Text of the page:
Searching your family historyPresentation Transcript
Searching Your Family HistoryBrought to you by the Staff of the Medina County District Library
Cardinal Rules of Genealogy Research 1. Begin collecting information with the known, yourself, and work backward one generation at a time towards the unknown, your ancestors. Don’t skip to a famous person and try to make him/her fit into your history Must have at least this much information on each individual: Full name including women’s maiden names Date and place of birth Date and place of marriages & divorces Date and place of death & burial List of siblings and children
But if that is all you have in your family history, it will bevery boring. Use these types of sources to start filling in thegaps and make your family history come alive!Adoption Records Family Bibles Naturalization PapersBaby Announcements Family Business Papers Newspaper ClippingsBaby Books Family Stories ObituariesBank Books Family letters Oral HistoriesBaptism Records Family pictures Photo AlbumsBirth Certificates Funeral Guest Books Property Tax ReceiptCitizenship Papers Graduation Records Report CardsConfirmation Record Heirloom jewelry ResumesDeath Announcements Immunization Records School RecordsDeath Certificates Income Tax Forms ScrapbooksDiaries & Journals Insurance Records Social Security CardsDiplomas Land Records Wedding AlbumsDischarge Papers Marriage Records Wedding GuestbookDivorce Papers Military Awards Wills&Estate RecordsEmployment Records Mother’s Certificates Yearbooks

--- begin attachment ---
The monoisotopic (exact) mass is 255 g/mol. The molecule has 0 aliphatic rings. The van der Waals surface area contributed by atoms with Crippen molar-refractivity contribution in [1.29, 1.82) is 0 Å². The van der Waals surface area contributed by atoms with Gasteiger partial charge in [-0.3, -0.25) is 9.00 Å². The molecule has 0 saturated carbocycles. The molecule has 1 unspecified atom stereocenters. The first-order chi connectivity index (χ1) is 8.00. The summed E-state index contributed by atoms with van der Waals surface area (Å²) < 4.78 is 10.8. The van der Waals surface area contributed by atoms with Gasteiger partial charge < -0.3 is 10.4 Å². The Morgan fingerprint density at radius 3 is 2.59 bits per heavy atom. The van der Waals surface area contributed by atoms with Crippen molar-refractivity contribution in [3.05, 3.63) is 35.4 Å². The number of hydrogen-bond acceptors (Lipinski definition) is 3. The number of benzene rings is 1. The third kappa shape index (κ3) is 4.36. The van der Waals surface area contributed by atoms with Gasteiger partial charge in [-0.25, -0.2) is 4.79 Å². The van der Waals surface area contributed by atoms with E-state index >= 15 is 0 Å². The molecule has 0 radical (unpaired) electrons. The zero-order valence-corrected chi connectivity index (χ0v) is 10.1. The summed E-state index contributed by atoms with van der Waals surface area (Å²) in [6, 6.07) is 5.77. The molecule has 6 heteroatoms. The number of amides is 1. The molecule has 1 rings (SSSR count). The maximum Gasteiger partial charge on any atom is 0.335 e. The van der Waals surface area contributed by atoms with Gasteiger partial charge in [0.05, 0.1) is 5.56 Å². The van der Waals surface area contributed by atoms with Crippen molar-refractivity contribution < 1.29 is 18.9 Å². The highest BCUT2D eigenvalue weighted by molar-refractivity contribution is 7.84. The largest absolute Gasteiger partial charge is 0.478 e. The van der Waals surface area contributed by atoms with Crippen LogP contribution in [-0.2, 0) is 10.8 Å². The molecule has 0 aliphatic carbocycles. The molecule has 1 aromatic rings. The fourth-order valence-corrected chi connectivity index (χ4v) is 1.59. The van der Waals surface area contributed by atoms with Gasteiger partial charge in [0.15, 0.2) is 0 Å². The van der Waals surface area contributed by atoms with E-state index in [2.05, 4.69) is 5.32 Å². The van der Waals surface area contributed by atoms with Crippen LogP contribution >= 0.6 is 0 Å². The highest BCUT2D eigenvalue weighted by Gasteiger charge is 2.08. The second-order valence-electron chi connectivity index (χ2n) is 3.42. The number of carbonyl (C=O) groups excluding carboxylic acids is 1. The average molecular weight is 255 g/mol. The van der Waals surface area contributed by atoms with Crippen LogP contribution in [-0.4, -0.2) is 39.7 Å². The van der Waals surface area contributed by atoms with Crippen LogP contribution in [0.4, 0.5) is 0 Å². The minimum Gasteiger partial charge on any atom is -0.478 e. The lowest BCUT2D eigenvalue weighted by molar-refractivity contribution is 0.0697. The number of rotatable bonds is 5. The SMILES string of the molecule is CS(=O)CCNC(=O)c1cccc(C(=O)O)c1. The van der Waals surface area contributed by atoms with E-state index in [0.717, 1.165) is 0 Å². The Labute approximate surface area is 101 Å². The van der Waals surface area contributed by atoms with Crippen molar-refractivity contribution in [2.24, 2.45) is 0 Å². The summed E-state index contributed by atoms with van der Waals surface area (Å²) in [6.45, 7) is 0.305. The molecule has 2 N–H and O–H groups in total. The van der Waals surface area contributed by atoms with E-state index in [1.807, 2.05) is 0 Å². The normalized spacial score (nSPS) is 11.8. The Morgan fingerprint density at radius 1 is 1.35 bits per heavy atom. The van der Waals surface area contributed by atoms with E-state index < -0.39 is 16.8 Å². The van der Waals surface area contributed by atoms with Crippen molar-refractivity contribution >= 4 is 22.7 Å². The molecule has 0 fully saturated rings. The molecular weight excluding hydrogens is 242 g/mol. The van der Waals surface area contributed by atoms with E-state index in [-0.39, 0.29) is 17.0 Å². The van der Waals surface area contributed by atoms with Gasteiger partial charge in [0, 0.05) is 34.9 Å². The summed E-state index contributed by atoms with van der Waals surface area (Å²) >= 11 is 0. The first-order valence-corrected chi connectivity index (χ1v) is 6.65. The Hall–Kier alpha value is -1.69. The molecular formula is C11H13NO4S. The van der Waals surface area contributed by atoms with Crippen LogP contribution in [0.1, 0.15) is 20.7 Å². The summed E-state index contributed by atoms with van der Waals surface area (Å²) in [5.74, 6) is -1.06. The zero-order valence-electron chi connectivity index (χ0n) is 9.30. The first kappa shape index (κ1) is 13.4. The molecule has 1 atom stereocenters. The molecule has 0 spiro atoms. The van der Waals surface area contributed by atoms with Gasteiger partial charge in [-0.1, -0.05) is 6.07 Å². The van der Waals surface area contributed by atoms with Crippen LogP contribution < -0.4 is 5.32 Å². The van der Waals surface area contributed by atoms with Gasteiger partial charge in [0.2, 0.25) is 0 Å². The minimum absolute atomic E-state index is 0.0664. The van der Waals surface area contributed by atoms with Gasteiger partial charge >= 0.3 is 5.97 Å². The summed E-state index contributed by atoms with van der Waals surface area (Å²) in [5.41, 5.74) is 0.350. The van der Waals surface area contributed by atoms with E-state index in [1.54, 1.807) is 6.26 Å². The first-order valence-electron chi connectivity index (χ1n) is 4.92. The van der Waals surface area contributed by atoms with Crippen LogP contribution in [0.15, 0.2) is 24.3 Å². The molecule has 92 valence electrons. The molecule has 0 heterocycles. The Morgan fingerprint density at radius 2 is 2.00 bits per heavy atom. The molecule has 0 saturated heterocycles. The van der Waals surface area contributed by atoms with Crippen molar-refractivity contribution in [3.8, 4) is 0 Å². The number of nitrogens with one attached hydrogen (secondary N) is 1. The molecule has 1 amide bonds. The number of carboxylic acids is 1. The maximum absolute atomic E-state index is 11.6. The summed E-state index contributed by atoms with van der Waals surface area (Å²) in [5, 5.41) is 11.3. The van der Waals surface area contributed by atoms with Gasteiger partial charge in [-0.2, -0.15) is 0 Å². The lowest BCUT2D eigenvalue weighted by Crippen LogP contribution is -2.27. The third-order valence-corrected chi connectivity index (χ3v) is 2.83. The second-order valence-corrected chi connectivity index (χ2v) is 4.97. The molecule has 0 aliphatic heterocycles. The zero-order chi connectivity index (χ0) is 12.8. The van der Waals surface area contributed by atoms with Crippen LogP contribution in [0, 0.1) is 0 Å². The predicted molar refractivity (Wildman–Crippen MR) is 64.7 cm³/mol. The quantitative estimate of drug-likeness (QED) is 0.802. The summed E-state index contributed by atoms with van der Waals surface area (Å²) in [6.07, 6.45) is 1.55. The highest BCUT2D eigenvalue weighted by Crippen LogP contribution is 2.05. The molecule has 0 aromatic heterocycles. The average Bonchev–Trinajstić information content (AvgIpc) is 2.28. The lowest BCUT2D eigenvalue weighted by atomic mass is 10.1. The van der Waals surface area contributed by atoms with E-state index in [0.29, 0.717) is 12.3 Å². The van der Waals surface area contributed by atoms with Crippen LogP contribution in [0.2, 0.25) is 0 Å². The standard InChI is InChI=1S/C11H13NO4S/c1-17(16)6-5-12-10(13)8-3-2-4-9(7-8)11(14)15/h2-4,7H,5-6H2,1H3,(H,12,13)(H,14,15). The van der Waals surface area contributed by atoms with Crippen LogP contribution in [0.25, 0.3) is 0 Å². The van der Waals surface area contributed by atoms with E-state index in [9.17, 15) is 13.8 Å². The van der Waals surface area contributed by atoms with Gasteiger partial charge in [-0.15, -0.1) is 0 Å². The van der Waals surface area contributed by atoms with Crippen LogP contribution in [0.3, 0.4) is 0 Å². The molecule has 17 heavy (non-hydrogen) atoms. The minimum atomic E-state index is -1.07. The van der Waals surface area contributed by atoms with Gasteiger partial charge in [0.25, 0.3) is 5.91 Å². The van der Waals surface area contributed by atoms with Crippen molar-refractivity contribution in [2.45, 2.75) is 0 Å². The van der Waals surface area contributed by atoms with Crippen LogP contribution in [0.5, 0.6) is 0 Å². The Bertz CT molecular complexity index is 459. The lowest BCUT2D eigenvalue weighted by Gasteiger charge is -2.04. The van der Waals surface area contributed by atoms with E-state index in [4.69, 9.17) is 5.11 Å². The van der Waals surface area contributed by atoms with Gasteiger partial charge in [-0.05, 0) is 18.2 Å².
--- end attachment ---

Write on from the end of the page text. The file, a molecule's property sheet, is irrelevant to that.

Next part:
2. Read books on “how-to” do genealogy. The library has many fine books that explain the process of researching your family history. Learn from other’s experience and don’t make unnecessary mistakes. Take genealogy classes either from the library or the local genealogical society.
3. Collect family stories and personal testimoniesThese should be verified in other sources. Talk to all ofyour relatives, particularly the older ones, and collectfamily stories and information from them.Topics to ask about:-Full Name -Birthdate & place -Hometown-Parents -Marriage -Historic Events-Siblings -Children -Family Traditions-Childhood home -Politics -Sports-Family relations -Military- Hobbies -Friends-Family Income -Schools-Seasons & Special Occasions -Games-Religion -Career AND… Be sure to ask if anyone else has ever worked on the family history! ftp://ftp.cac.psu.edu/pub/genealogy/roots-l/genealog/genealog.intrview
4. Organize your research and keep it organized!! Use Ancestor Charts and Family Groups Sheets to organize your information. These charts are available free online: http://c.ancestry.com/pdf/trees/charts/anchart.pdf http://c.ancestry.com/pdf/trees/charts/famgrec.pdf Choose a filing system and/or computer program to contain your research. Use a log to track your research. Who have you requested information from?? Have they replied?? http://c.ancestry.com/pdf/trees/charts/correc.pdf Make back up copies of all records and computer files and store some copies away from your home (safety deposit box, someone else’s home.) Protect irreplaceable documents in a secure location. NEVER take original documents on trips to do research.